Reddit is the worst place a company wants to find itself being talked about on the Internet.

Motorola, for good reason, has found itself in a bit of controversy after Reddit users stormed up a viral conversation about how the company can't back its own warranties for its own devices.

Now, warranties are nice to have, but no one ever really wants to make use of them. However, when the unimaginable happens and our phones get damaged, warranties do offer that peace of mind that all will be well.

That is, however, not the case if it is a Motorola smartphone. Before Reddit surfaced Motorola's failure to back its warranties, the company has apparently been both unable and unwilling to replace its customer's phones that were still well within the warranty period.

The company, though, has finally spoken up.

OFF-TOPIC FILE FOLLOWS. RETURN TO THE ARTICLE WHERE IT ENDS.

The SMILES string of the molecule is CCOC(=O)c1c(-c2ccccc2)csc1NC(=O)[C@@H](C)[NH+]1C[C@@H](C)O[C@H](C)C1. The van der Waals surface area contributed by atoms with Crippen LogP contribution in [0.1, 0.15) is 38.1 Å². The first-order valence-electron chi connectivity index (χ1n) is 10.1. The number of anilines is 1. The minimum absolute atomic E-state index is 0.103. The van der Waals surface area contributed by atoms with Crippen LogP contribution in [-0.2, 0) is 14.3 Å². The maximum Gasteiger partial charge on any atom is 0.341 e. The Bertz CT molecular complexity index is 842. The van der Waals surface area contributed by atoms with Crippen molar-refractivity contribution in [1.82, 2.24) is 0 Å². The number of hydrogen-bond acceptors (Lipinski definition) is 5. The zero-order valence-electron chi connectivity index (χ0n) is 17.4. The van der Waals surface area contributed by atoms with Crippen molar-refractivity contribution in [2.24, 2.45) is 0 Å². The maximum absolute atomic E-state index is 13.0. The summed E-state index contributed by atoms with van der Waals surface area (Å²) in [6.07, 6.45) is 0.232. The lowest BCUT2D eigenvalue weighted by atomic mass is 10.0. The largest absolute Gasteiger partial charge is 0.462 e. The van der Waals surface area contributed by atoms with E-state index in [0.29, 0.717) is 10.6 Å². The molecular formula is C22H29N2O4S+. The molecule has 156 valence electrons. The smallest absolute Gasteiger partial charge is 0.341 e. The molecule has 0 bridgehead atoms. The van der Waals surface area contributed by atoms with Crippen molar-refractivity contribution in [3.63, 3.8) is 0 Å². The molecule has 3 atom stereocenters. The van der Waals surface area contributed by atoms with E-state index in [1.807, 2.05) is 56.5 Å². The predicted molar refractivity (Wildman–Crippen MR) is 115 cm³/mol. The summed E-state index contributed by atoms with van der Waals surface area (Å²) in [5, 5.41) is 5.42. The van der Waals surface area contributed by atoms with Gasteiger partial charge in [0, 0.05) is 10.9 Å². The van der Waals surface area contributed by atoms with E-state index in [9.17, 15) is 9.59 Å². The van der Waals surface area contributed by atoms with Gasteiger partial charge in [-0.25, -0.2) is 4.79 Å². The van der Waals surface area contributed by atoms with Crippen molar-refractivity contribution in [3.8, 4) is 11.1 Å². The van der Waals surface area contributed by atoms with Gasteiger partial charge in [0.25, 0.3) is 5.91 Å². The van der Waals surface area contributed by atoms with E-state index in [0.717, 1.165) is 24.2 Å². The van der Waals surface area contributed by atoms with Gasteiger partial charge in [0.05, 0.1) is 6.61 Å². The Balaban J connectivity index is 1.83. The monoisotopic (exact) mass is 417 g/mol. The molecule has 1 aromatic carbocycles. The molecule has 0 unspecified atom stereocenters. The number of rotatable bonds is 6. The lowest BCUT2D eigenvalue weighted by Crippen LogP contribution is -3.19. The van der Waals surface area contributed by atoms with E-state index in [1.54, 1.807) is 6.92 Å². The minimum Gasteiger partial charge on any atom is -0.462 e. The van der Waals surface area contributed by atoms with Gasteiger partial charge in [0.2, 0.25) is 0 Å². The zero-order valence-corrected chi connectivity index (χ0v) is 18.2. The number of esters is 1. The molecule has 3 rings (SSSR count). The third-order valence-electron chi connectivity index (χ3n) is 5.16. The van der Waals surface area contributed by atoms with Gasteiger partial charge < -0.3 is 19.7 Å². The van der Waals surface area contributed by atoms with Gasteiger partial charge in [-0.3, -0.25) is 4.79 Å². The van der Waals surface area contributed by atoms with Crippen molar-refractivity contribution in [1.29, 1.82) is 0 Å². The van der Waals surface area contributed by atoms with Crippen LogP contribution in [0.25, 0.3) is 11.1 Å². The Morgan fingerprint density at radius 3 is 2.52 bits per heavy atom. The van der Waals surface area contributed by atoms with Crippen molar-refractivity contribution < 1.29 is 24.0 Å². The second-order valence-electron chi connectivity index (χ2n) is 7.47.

"We're experiencing delays at our U.S. repair center that is influencing repair times for some customers. We know how important it is for you to get your phone back as quickly as possible so we're working hard to identify and implement solutions. We are dedicated to the highest quality service and this is not up to our standard of excellence," Motorola admitted.

In this case specifically, it's Motorola's Moto G, X and 360 that have been reported for being unable to be replaced because there simply are no replacement devices in stock.

"Weeks passed with no communication from Moto, I had to hound them over and over to find out what the status with my case and was and eventually found out they had no stock of Moto Gs for warranty exchange. They tried to look for similar devices (The Moto X Pure Edition) and they were out of stock of that too. And after some searching, the same is true for the Moto 360 as well," one Redditor posted.

At the moment, the company has specified that only its U.S.-based repair center is experiencing problems. We're not sure if this case is isolated only in the United States or if similar cases are happening elsewhere around the world. Nonetheless, those affected will have to contact Motorola (once again), since the company seems to have had a change of heart.

Photo: John Karakatsanis | Flickr 

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